The Minister said he could “see some positive signs regarding inflation beginning to change, regarding growth holding up” but that for many prices were still high and the cost of living was unaffordable.
“What universal measures bring are the ability to help everybody, what tailored measures bring is the ability to help some more, but they each have benefits and drawbacks and the Government will in the next few days make your decision on that.”
However, he said the supports could not continue indefinitely. “We put in place in October, November and December of last year a massive amount of support for householders and businesses because it was needed and because we needed to support our country at a time when energy prices were so high.
“We will not be able to maintain that level of support across an entire year. That will ultimately become unaffordable and while we are grappling with risks that are beyond our control, such as the rising price of energy, we don’t want to create risks of our own here in Ireland if we end up putting in place measures that are ultimately unaffordable or if we add to our inflationary challenge by decisions we make at home.”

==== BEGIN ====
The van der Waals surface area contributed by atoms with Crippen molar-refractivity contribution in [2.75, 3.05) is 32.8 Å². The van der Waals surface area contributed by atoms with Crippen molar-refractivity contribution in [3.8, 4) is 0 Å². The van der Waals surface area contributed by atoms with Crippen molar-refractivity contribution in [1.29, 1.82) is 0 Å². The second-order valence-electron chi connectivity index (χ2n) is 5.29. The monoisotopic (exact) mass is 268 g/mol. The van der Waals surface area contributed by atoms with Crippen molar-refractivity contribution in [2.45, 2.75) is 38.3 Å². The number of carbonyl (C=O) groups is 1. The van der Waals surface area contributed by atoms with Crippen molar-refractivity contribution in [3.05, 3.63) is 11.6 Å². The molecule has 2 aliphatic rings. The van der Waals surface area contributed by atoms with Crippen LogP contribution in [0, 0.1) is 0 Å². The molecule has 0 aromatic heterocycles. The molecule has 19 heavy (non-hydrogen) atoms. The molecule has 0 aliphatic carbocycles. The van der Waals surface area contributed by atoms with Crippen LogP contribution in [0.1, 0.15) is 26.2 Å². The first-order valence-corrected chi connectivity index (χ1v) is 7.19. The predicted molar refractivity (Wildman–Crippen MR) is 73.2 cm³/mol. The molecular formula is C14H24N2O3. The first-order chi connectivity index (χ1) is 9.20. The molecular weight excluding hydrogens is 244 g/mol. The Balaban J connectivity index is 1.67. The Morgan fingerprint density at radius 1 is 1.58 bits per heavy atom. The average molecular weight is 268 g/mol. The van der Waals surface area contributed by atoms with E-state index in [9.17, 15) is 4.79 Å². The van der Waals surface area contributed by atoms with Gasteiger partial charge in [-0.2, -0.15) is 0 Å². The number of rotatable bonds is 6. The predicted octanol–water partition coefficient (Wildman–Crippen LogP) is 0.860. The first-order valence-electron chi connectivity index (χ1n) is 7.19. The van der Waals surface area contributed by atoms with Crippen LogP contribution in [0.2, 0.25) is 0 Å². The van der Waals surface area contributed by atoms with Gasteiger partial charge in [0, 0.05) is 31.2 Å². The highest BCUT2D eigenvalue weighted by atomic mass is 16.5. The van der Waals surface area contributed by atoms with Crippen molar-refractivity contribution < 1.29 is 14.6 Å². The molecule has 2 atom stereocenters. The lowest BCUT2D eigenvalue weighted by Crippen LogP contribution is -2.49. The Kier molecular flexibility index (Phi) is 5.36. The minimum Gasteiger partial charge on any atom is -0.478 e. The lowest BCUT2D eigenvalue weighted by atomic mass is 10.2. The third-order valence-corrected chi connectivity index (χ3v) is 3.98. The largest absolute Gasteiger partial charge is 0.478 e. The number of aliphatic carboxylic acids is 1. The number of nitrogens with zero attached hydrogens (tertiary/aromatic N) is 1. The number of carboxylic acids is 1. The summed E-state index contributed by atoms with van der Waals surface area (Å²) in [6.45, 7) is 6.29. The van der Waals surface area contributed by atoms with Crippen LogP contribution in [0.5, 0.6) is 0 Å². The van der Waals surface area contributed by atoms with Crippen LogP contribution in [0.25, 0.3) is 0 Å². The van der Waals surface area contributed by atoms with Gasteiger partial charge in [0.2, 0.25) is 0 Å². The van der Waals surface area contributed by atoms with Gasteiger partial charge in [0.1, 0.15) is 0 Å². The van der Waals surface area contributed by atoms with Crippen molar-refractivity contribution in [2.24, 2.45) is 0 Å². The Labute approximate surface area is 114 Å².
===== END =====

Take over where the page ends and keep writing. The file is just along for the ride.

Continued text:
Meanwhile, Taoiseach Leo Varadkar told the Dáil on Wednesday there will be no requirement for a “mini budget” between now and the next Budget.
Mr Varadkar said Ministers will meet this week with a view to making a decision at Cabinet next Tuesday in relation to the cost of living financial supports.
“We won’t be having a mini budget,” Mr Varadkar told the Dáil during Leaders’ Questions. “That’s not necessary.”